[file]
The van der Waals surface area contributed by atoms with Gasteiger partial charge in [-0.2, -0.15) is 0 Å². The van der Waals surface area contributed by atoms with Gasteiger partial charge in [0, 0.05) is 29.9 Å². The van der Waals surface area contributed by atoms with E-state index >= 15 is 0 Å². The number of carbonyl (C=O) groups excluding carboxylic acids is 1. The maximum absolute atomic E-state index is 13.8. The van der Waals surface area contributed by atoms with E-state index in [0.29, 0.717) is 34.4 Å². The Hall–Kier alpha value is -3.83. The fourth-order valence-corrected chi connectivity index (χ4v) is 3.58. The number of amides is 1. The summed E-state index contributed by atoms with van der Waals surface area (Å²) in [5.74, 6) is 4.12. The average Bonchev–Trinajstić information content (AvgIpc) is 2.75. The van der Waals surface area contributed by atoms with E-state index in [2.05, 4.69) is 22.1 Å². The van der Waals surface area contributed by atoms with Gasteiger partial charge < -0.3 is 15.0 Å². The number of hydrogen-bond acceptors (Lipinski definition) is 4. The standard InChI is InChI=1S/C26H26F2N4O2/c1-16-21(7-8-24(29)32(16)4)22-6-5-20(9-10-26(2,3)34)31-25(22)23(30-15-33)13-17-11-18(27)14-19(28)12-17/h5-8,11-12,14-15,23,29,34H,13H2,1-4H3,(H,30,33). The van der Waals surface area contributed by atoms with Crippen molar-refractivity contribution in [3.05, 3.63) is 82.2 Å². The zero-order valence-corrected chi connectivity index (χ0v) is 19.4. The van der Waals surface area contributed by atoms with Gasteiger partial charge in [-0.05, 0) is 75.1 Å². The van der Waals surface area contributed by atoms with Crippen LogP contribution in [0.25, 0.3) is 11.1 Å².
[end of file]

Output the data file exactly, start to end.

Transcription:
The van der Waals surface area contributed by atoms with Gasteiger partial charge in [-0.2, -0.15) is 0 Å². The van der Waals surface area contributed by atoms with Gasteiger partial charge in [0, 0.05) is 29.9 Å². The van der Waals surface area contributed by atoms with E-state index >= 15 is 0 Å². The number of carbonyl (C=O) groups excluding carboxylic acids is 1. The maximum absolute atomic E-state index is 13.8. The van der Waals surface area contributed by atoms with E-state index in [0.29, 0.717) is 34.4 Å². The Hall–Kier alpha value is -3.83. The fourth-order valence-corrected chi connectivity index (χ4v) is 3.58. The number of amides is 1. The summed E-state index contributed by atoms with van der Waals surface area (Å²) in [5.74, 6) is 4.12. The average Bonchev–Trinajstić information content (AvgIpc) is 2.75. The van der Waals surface area contributed by atoms with E-state index in [2.05, 4.69) is 22.1 Å². The van der Waals surface area contributed by atoms with Gasteiger partial charge < -0.3 is 15.0 Å². The number of hydrogen-bond acceptors (Lipinski definition) is 4. The standard InChI is InChI=1S/C26H26F2N4O2/c1-16-21(7-8-24(29)32(16)4)22-6-5-20(9-10-26(2,3)34)31-25(22)23(30-15-33)13-17-11-18(27)14-19(28)12-17/h5-8,11-12,14-15,23,29,34H,13H2,1-4H3,(H,30,33). The van der Waals surface area contributed by atoms with Crippen molar-refractivity contribution in [3.05, 3.63) is 82.2 Å². The zero-order valence-corrected chi connectivity index (χ0v) is 19.4. The van der Waals surface area contributed by atoms with Gasteiger partial charge in [-0.05, 0) is 75.1 Å². The van der Waals surface area contributed by atoms with Crippen LogP contribution in [0.25, 0.3) is 11.1 Å².